Vol. 20, issue 12, article # 3

Kruchenitskii G.M. Global temperature: Potential measurement accuracy, stochastic disturbances, and long-term variations. // Atmospheric and oceanic optics. 2007. V. 20. No. 12. P. 971-977.
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Abstract:

Within the analysis of scientific background of the Kyoto Protocol, the following issues are considered:
- what is the possible accuracy of determination of annual average global temperature using currently available observation tools of the global network?
- what kind of fluctuations can global temperature undergo if not subjected to any anthropogenic factor?
- what is the relation between global temperature changes caused by observed changes in atmospheric greenhouses gases and the natural stochastic variability of global temperature?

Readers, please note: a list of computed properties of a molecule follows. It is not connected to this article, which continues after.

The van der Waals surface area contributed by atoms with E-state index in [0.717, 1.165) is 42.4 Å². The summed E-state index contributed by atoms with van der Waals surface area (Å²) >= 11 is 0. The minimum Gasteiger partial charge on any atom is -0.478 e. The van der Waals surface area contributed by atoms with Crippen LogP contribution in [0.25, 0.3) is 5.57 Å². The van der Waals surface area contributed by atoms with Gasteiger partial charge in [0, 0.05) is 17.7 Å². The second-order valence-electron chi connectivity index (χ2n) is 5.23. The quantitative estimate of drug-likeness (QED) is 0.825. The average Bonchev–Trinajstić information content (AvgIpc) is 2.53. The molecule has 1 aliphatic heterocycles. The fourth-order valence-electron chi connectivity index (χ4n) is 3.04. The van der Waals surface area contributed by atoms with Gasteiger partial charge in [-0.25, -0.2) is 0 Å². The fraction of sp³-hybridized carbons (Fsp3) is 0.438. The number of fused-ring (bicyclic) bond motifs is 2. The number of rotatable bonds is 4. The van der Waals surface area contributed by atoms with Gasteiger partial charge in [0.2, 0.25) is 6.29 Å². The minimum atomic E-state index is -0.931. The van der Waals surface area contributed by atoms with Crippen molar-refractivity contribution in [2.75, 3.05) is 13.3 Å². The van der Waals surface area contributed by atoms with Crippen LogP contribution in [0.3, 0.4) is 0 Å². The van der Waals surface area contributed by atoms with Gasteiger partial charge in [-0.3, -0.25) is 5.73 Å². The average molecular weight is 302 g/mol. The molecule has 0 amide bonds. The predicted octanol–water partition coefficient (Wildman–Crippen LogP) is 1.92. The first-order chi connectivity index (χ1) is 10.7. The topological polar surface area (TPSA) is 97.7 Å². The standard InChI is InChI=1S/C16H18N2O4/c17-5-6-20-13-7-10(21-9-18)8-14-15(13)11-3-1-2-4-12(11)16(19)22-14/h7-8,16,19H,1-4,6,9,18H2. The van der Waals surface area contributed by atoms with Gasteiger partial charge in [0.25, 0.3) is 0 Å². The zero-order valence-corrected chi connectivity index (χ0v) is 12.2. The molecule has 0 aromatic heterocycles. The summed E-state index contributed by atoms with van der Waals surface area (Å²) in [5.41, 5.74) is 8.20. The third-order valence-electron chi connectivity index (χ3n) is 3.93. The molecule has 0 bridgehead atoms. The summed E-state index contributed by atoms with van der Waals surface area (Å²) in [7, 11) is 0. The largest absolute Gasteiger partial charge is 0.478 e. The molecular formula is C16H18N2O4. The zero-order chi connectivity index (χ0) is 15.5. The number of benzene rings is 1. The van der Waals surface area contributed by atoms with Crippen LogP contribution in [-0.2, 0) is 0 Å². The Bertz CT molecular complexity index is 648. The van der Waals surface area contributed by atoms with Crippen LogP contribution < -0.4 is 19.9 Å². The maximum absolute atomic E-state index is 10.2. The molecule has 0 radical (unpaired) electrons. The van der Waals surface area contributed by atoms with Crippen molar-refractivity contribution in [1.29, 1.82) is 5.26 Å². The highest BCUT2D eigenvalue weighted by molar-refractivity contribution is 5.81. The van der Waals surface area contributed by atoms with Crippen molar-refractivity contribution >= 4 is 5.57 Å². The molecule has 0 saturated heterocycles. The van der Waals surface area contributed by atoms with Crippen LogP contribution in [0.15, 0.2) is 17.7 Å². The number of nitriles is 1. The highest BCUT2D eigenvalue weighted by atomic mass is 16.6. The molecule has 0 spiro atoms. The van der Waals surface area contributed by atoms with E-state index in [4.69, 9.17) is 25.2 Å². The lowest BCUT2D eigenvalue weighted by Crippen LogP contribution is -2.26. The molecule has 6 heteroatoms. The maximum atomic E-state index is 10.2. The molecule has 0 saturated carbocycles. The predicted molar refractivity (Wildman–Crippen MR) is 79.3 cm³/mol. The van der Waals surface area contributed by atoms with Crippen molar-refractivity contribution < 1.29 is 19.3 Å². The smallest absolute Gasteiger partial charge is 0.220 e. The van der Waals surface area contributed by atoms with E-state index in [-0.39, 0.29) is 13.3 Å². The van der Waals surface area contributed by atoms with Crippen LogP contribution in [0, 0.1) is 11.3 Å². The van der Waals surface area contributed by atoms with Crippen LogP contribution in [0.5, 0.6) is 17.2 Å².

It is demonstrated that (i) the poor coverage of the globe by surface temperature measurements hinders reliable detection of long-term changes in global temperature values at a level of 0.4 K per century or higher; (ii) stochastic factors of global temperature variability give rise to random trends at a level of 0.4 K per century or higher with a high possibility; (iii) an energy equivalent of the stochastic factors of global temperature variability no less than by an order of magnitude exceeds that of the anthropogenic contribution caused by greenhouse gases emission to the Earth's energy balance; (iiii) carbon dioxide increase in the atmosphere is not a cause, but rather a result of the global temperature growth, which, in turn, results either from purely random variations in the factors governing the Earth's radiation balance or from long-term variation of the global temperature index.

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